Column: Obama's next test is to be unremarkably competent

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Last week Hillary Clinton said that next time, thanks to her campaign, the idea of a woman running for president will seem unremarkable, and of course she was right. Thanks to Obama's campaign, the idea that America's next president will be a black man already seems a lot less remarkable than it did even very recently. My new column for the FT starts with this observation:



When Barack Obama, having secured the presidential nomination, ended his victory speech last week, CNN sought its first reaction from Jesse Jackson – not long ago, the standard-bearer for blacks in US politics. What did it mean for the US, Mr Jackson was asked, that the Democratic party would for the first time nominate a black man for president?


It was a jarring transition, so much so that Mr Jackson’s reply is hard to recall. One’s first thought was, what does this have to do with him? It took a moment to remember.

Race has intruded on Mr Obama’s campaign, to be sure. The raving reverend, Jeremiah Wright, threatened to sink it completely. Polls suggest that racism was a factor in Mr Obama’s defeats in West Virginia and elsewhere. In the end Mr Obama secured the nomination thanks to the overwhelming support of black Democrats. Quite possibly, race could cost him the general election in November. So yes, this election is partly about race.

Yet Mr Obama stayed true to his early promise and ran whenever he was allowed to as an exceptional candidate who just happens to be black. Contrast that with Senator Hillary Clinton, who ran (especially in her campaign’s later stages) not as a strong candidate who happens to be a woman, but as one who was entitled to win because she was a woman, and whose defeat would be an affront to women across the country. (For if Mrs Clinton were not nominated, she seemed to say, what woman ever could be?)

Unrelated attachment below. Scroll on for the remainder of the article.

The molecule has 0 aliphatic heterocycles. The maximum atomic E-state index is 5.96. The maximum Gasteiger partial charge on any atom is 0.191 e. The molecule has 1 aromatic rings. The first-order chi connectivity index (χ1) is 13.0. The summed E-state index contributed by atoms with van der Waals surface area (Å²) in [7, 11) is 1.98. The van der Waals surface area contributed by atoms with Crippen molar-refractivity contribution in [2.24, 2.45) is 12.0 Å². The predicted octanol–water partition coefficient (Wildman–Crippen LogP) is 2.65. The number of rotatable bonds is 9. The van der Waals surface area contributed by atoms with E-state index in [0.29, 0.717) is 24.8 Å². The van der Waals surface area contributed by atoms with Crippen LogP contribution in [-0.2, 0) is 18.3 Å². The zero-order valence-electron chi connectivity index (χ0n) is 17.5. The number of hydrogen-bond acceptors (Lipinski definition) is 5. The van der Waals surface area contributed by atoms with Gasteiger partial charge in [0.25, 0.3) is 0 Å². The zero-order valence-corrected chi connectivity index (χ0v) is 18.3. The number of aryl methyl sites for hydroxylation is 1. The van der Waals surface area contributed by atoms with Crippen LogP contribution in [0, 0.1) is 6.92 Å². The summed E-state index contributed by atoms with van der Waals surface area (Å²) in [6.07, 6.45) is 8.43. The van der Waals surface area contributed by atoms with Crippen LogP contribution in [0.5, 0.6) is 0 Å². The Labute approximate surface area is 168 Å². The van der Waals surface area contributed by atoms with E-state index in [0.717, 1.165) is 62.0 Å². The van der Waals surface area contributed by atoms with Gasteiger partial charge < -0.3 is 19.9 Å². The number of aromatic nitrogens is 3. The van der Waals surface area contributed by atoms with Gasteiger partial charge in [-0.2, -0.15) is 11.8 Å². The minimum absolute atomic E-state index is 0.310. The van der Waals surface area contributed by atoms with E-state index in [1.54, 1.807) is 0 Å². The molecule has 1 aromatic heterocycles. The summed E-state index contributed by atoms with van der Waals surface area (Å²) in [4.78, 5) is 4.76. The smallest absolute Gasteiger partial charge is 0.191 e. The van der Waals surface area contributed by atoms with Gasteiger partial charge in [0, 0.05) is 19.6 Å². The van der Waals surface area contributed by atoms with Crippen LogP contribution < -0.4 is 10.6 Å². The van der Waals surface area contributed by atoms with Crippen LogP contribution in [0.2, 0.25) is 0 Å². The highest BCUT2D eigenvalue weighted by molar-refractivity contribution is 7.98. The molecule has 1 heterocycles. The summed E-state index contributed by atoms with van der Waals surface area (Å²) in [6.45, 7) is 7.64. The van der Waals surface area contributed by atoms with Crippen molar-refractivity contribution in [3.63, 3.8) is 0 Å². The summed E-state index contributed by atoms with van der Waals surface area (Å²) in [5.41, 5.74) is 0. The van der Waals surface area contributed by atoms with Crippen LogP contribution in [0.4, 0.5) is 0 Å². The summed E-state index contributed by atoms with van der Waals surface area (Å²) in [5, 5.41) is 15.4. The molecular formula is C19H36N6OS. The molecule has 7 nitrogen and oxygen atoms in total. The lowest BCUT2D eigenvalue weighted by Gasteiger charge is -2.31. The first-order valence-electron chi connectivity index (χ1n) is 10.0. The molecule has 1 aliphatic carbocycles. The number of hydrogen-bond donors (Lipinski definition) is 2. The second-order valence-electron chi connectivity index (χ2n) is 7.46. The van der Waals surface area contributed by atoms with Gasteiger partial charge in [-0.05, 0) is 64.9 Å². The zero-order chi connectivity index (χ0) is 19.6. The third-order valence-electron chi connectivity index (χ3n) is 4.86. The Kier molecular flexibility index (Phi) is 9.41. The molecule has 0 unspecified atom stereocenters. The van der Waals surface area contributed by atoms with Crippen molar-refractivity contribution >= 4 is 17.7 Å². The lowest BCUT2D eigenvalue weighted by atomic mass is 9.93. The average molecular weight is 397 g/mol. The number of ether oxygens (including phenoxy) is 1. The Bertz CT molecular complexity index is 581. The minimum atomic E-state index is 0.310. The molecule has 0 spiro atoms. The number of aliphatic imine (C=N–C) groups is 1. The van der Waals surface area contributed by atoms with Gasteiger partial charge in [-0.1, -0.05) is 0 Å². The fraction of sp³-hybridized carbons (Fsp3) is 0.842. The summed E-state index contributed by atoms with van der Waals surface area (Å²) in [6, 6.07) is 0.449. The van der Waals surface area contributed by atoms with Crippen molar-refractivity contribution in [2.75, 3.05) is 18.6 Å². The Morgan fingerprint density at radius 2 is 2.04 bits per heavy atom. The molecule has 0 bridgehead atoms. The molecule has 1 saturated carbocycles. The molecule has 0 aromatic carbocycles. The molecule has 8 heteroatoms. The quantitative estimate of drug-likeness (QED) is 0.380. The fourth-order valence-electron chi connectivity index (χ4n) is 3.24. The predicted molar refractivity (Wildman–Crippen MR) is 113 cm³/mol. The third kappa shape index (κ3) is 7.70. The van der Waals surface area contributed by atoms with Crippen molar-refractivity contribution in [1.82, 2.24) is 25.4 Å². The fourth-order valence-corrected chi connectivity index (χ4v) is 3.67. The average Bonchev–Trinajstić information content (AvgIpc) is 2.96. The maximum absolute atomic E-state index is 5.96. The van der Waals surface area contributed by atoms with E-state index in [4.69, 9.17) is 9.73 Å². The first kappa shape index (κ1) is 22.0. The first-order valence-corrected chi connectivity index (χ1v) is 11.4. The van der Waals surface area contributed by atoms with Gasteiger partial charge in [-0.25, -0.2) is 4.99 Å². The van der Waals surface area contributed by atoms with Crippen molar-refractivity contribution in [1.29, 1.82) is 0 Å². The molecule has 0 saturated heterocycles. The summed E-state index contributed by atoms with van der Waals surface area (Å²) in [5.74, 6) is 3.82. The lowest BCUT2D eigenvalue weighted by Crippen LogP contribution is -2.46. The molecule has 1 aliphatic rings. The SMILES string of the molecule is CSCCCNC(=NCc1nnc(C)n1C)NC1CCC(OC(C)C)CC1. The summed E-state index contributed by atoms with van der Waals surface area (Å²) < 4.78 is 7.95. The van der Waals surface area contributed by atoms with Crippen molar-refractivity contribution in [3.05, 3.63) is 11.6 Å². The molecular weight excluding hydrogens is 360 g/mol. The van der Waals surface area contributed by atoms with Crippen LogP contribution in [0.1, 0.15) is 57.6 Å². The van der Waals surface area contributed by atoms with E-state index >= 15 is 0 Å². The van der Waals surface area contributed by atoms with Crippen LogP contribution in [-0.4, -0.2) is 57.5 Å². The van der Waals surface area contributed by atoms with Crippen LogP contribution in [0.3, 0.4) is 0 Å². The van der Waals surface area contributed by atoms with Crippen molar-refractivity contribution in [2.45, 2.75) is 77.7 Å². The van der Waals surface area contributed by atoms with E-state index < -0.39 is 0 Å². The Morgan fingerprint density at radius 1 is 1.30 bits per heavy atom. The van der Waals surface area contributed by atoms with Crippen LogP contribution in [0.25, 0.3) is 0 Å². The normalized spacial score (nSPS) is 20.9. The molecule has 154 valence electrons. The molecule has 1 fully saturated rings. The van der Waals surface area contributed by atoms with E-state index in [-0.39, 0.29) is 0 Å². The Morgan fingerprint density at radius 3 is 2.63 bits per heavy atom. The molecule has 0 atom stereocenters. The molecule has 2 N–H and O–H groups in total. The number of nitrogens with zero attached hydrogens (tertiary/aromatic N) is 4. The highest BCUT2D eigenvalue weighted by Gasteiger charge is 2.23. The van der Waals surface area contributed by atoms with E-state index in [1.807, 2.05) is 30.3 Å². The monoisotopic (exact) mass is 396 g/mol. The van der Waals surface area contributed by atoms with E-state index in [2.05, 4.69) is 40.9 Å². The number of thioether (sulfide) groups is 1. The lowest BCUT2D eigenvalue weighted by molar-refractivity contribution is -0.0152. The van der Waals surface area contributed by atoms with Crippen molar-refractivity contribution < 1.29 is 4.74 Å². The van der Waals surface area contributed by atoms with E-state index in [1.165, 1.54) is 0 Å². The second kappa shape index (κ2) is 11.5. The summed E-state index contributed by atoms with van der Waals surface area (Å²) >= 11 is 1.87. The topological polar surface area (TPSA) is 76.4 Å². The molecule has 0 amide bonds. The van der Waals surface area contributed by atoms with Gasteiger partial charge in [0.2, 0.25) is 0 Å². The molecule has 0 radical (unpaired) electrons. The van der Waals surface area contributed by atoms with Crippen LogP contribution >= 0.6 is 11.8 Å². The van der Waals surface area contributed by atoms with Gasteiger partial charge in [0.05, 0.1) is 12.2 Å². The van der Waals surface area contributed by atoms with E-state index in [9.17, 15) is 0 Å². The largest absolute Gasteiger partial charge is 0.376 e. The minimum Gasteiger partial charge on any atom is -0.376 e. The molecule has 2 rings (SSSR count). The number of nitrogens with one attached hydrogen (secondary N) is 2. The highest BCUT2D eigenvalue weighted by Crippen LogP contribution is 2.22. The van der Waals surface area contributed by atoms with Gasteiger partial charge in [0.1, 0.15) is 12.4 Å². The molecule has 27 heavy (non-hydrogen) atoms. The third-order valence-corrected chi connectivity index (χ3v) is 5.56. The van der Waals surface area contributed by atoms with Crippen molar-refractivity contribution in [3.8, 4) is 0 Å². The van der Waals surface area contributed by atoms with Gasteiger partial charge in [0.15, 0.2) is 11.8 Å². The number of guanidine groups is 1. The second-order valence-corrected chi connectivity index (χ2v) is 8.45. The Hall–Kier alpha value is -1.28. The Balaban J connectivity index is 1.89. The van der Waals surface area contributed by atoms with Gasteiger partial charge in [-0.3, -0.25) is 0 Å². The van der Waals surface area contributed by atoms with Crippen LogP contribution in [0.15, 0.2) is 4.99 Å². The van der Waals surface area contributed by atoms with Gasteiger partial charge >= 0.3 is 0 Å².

Mr Obama’s victory speech did not even mention that he is the first black American to win the nomination of one of the main parties. As he has all along, he spoke to and for the whole of his party, and to the whole of the US. In no meaningful sense, therefore, is he Mr Jackson’s heir. His break with that style of victim politics is total and that is what makes his nomination so important. He does not belong to the “black interest”, if there is such a thing. It was young people of all kinds and wealthy urban whites who first found him most appealing. Yet as his electability became apparent he has united black voters in their enthusiasm. If ever there were a new kind of politics, this is it.

You can read the rest of the article here.

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Clive Crook is a senior editor of The Atlantic and a columnist for Bloomberg View. He was the Washington columnist for the Financial Times, and before that worked at The Economist for more than 20 years, including 11 years as deputy editor. Crook writes about the intersection of politics and economics. More

Crook writes about the intersection of politics and economics.

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